Every time I pour a beer in a 12oz glass I get about 1 to 2 inches of beer and the rest will be head. I have had my PSI presure at all different levels. The levels have ranged from 2 psi all the way up to 12psi and still getting a glass full of head. Have been through two kegs thinking the first keg could of been a bad keg. And also my CO2 does not seem to be leaking my gage is still staying it is almost full. What can I do to fix this problem.
Its cheesy but what i do when that happens is i turn on the c02 to charge it and then shut it off the beer will poor great until the c02 runs out then just turn the co2 on and off again and you should be alright
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Hey there "Lanier" do you still have the Hiccups ? if so, I will tell you how to get rid of them in 30 seconds.
get a medium size glass (10-12oz) fill it to about 1" full from the top, now while standing up, drop your head down put the glass to your mouth so that your trying to drink off of the opposite side of the glass than you normally would, so that your chin is actually in the glass and so the bottom of the glass is going back towards your chest, now as you slowly bend forward from your waist, start drinking the water out of the glass, (its like your trying to take a drink in the opposite fashion that you normally would) . Now you might spill a little but its ok, you only need to drink a small amount of water, now when your bent over and have had a few swallows of water, keep your head bent down for 10 seconds or so and now stand back up and pour the rest of the water down the sink because your Hiccups are gone.
Here is why this works, (it's actually a biological plumbing thing) the " Hiccups " are nothing more than an air bubble in your digestive system, so by bending over and drinking the water in this fashion, it lets the water run into your system and the air bubble to escape over the top. ( BTW my dad taught me this trick in 1965 and I've cured a million cases of Hiccups, plus I've won a lot of money in the bars showing people how to do this ).
As a former bartender I have literally spent hours contemplating (and arguing with patrons!) about the proper way to pour a Guinness. Since leaving my post behind the bar, I did a little research in that matter. And to my chagrin, I was pouring the delicious stout almost correctly!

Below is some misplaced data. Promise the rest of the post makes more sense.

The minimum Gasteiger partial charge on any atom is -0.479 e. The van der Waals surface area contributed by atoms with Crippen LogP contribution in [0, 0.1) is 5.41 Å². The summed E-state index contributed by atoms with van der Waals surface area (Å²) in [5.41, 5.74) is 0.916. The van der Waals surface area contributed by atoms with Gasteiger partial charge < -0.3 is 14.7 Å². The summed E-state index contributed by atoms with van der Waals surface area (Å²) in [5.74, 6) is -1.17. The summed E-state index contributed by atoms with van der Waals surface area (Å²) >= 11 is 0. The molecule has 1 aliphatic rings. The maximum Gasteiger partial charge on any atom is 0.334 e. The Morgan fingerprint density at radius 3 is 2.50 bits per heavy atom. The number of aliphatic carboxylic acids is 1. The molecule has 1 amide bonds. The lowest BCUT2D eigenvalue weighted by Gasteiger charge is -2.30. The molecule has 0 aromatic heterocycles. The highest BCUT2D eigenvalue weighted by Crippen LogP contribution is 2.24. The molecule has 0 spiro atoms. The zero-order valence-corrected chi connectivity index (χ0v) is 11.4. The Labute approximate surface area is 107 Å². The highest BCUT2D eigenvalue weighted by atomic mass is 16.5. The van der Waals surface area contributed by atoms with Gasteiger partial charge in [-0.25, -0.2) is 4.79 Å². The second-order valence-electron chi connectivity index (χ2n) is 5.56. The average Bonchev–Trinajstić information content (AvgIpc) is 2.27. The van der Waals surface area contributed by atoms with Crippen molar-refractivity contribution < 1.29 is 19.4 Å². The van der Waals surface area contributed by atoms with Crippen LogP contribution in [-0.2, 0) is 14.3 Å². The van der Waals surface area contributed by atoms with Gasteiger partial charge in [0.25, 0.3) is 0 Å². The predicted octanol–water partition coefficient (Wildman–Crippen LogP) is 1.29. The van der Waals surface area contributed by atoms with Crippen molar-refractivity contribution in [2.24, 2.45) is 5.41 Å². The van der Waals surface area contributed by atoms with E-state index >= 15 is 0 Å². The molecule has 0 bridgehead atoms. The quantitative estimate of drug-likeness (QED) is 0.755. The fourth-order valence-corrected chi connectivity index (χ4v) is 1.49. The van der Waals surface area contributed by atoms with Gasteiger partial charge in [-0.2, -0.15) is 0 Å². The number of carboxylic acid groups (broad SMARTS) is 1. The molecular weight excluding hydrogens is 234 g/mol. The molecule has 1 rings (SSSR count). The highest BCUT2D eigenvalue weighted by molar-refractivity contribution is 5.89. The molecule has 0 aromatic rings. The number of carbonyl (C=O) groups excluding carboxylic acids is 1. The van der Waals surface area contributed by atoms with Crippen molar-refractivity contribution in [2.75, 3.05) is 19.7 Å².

According to Guinness's website, it should take you a full 119 seconds to pour a pint. That's almost two whole minutes!
You want to start by using a glass made by Guinness or a standard tulip shaped pint/half liter glass.
Place the glass under the tap at a 45 degree angle.
You do not need to let the tap run for a second before placing the glass beneath it (unless it is the first pour of the day in which case you need to clear out the tap for about 20 seconds.)
Since a double pour is required for the perfect pint, you want to stop when the glass is about 3/4 full. Place it on the bar so that the nitrogen gas has time to settle.
Once the beer becomes a solid, rich brown color you are ready for the second pour.
Place the glass directly under the tap. If the tap has a backwards lever, use this. The back lever will let the beer pour more slowly and you will have time to draw a clover or a heart in the foam. This is a great way to impress your customers. If you do not have a backwards lever option on your tap, simply pull the lever forward and fill the beer up. This does not need to be done at an angle.
Here is a video demonstrating the way to pour the perfect pint of Guinness:
the difference between foam and beer is known as 'change of state', also applies to refrigeration equipment, and is caused when pressures drop too radically. While temperature is a factor, you need to consider your pressurization method and settings more. What are you using to re-pressurize your keg as you dispense brew? CO2? Nitrogen? mix? assuming you dispense from the bottom of the keg (feed tube reaching down near the bottom) lowering the pressure should help reduce the amount of foam when pouring. The thing is, even if you pour a glass full of foam, it will settle over time into beer, and you can add to it until eventually you have a smiling glass of amber joy sparkling at you. Go check some of the articles at ambersuds.com.